I found that journaling my thoughts were a great way to keep my mind focused while there was noise. Journaling also helped me to regain my focus when I needed to attend to an urgent need. Interruptions do happen in spite of the training.
Resist the urge to get work done.
I cannot tell you how many times I lost my quiet, reflective time because I wanted to get something done, “really quickly”. Checking that one e-mail, washing a few dishes,or wiping off the table will steal the time you need to rejuvenate yourself. There will always be one more thing to do. Always. That’s the life of a mother. That’s why you have to choose to invest in yourself. Don’t worry, the work will be there when you finish. 🙂
- Train your children to give you your space.
As I mentioned earlier, I trained my children to give me time each morning to read the Bible and pray. You could require that your children stay in their room until a certain time, or until you come to wake them up. You could have a small snack and a TV show waiting for them each morning. Then you would spend a few weeks training them to get their snack, and watch their show quietly. Train them to whisper and to respect your time.
The important thing to remember is that you will have to invest time training them for a week or two. That means you won’t have much of a “quiet” time in those weeks of training, but this is a small sacrifice that will pay huge dividends later. Take the time to train them.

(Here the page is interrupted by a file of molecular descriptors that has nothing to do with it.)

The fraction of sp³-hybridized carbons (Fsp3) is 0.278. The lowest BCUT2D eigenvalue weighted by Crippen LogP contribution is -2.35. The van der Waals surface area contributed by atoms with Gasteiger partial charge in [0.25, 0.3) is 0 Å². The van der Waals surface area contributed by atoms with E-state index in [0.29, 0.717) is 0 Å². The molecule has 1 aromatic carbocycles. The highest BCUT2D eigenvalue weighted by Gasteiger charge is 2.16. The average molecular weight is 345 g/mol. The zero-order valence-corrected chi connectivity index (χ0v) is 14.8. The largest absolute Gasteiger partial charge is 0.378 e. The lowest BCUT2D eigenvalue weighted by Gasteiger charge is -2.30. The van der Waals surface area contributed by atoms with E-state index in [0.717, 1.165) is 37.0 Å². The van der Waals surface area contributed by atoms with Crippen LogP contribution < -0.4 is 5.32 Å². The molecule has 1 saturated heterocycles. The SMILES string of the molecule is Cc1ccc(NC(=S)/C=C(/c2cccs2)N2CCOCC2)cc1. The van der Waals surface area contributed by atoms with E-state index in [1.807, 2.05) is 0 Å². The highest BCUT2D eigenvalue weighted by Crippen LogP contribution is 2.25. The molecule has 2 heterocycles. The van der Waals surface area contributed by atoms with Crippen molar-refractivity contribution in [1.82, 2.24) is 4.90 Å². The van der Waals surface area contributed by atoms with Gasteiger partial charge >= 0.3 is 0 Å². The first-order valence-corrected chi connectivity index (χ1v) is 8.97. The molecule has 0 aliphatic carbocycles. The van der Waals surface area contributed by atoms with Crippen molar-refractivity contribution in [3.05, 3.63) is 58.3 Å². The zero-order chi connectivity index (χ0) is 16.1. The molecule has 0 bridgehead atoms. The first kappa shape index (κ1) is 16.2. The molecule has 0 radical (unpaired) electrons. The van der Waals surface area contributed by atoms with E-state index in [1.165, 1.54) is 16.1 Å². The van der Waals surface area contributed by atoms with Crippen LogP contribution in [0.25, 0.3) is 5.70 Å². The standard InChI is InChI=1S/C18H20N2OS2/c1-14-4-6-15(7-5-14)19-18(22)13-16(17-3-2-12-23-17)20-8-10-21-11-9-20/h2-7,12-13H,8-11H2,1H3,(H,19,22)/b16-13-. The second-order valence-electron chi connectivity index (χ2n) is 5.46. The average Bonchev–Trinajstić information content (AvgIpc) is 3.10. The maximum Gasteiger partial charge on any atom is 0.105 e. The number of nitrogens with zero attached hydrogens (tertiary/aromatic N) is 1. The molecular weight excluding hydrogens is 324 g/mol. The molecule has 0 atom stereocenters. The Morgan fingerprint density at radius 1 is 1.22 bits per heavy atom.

I must confess that I got the idea of my training my children to allow me to have the quiet time from Sadie and Bessie Delaney who co-authored the book, Having Our Say. These two ladies, who were centurions at the time of the writing of their book, described a practice that their mother had. She set aside time every day for an hour of prayer. Their mother ran a school full-time, and had ten children to raise, yet she never missed an hour of prayer. Each day she sat at a writing desk where she kept her Bible and her prayer book. She would even put her apron over her head! When her children saw her at this desk, they knew not to interrupt her.
Btw, it’s ok if you have a quiet kid or nursing baby on your lap. Do what you need to do.
Start small, but be consistent.
Deciding to get up at 5am, and spending an hour having quiet reflective time sounds great, but is it doable for the long haul? It’s better to get up 10 minutes earlier, and be consistent than get up an hour earlier for 2 days and quit. Commit to 5 minutes, and stop if you want. If you want to go longer, do it. Start small, but incrementally increase over time. Get as much as you can out of the time you have. Make it count!
- Do it imperfectly.
The mistake that I made for a long time, is waiting for the perfect “quiet time” that dropped down from heaven. I didn’t want to start until I could do it “right”. In the meantime, I did nothing. Do something, no matter how imperfect it is. Something is better than nothing. But once you start, you’ll learn better what works for you and your family. You have to start somewhere, so start where you are.
- Start TODAY.
Do I need to explain that further? You NEED this. Your family NEEDS this. Don’t wait until you get that book, or until you’re able to this or that. Stop today. Spend 5 minutes, quietly reflecting, and praying. Then plan your time for tomorrow.
What’s keeping you from having your quiet morning time?
What strategies have helped you have your quiet morning time consistently?
Please share in the comments below. We’d all love to hear from you!